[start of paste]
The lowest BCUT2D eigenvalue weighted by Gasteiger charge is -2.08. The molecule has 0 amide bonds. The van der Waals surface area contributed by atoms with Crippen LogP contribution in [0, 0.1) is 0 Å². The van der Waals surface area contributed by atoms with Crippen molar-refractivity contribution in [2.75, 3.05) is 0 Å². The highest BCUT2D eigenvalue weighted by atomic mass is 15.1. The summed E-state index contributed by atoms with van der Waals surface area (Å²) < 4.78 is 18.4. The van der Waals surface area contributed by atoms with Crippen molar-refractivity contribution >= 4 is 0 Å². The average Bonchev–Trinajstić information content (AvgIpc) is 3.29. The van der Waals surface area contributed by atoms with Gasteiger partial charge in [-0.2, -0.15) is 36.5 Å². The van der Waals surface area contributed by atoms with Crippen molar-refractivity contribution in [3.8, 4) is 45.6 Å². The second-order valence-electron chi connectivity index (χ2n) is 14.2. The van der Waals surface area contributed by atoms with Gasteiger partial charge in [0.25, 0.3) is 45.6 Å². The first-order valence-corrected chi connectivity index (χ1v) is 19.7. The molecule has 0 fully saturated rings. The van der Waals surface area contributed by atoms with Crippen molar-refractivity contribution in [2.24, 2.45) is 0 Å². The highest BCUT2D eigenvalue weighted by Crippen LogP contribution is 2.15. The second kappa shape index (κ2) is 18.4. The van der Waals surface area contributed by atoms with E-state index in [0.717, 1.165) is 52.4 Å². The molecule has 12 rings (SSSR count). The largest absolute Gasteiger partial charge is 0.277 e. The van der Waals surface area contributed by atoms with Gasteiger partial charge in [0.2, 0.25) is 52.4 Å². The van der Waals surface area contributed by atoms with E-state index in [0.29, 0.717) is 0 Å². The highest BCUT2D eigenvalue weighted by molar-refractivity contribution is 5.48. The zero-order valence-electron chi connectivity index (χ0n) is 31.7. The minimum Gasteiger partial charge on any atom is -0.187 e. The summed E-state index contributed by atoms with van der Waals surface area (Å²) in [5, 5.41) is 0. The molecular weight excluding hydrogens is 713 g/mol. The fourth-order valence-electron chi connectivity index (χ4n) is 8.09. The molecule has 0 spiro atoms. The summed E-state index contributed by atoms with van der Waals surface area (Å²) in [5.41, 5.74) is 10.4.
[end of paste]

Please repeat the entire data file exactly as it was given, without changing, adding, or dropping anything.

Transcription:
The lowest BCUT2D eigenvalue weighted by Gasteiger charge is -2.08. The molecule has 0 amide bonds. The van der Waals surface area contributed by atoms with Crippen LogP contribution in [0, 0.1) is 0 Å². The van der Waals surface area contributed by atoms with Crippen molar-refractivity contribution in [2.75, 3.05) is 0 Å². The highest BCUT2D eigenvalue weighted by atomic mass is 15.1. The summed E-state index contributed by atoms with van der Waals surface area (Å²) < 4.78 is 18.4. The van der Waals surface area contributed by atoms with Crippen molar-refractivity contribution >= 4 is 0 Å². The average Bonchev–Trinajstić information content (AvgIpc) is 3.29. The van der Waals surface area contributed by atoms with Gasteiger partial charge in [-0.2, -0.15) is 36.5 Å². The van der Waals surface area contributed by atoms with Crippen molar-refractivity contribution in [3.8, 4) is 45.6 Å². The second-order valence-electron chi connectivity index (χ2n) is 14.2. The van der Waals surface area contributed by atoms with Gasteiger partial charge in [0.25, 0.3) is 45.6 Å². The first-order valence-corrected chi connectivity index (χ1v) is 19.7. The molecule has 0 fully saturated rings. The van der Waals surface area contributed by atoms with Crippen molar-refractivity contribution in [2.24, 2.45) is 0 Å². The highest BCUT2D eigenvalue weighted by Crippen LogP contribution is 2.15. The second kappa shape index (κ2) is 18.4. The van der Waals surface area contributed by atoms with E-state index in [0.717, 1.165) is 52.4 Å². The molecule has 12 rings (SSSR count). The largest absolute Gasteiger partial charge is 0.277 e. The van der Waals surface area contributed by atoms with Gasteiger partial charge in [0.2, 0.25) is 52.4 Å². The van der Waals surface area contributed by atoms with E-state index in [0.29, 0.717) is 0 Å². The highest BCUT2D eigenvalue weighted by molar-refractivity contribution is 5.48. The zero-order valence-electron chi connectivity index (χ0n) is 31.7. The minimum Gasteiger partial charge on any atom is -0.187 e. The summed E-state index contributed by atoms with van der Waals surface area (Å²) in [5, 5.41) is 0. The molecular weight excluding hydrogens is 713 g/mol. The fourth-order valence-electron chi connectivity index (χ4n) is 8.09. The molecule has 0 spiro atoms. The summed E-state index contributed by atoms with van der Waals surface area (Å²) in [5.41, 5.74) is 10.4.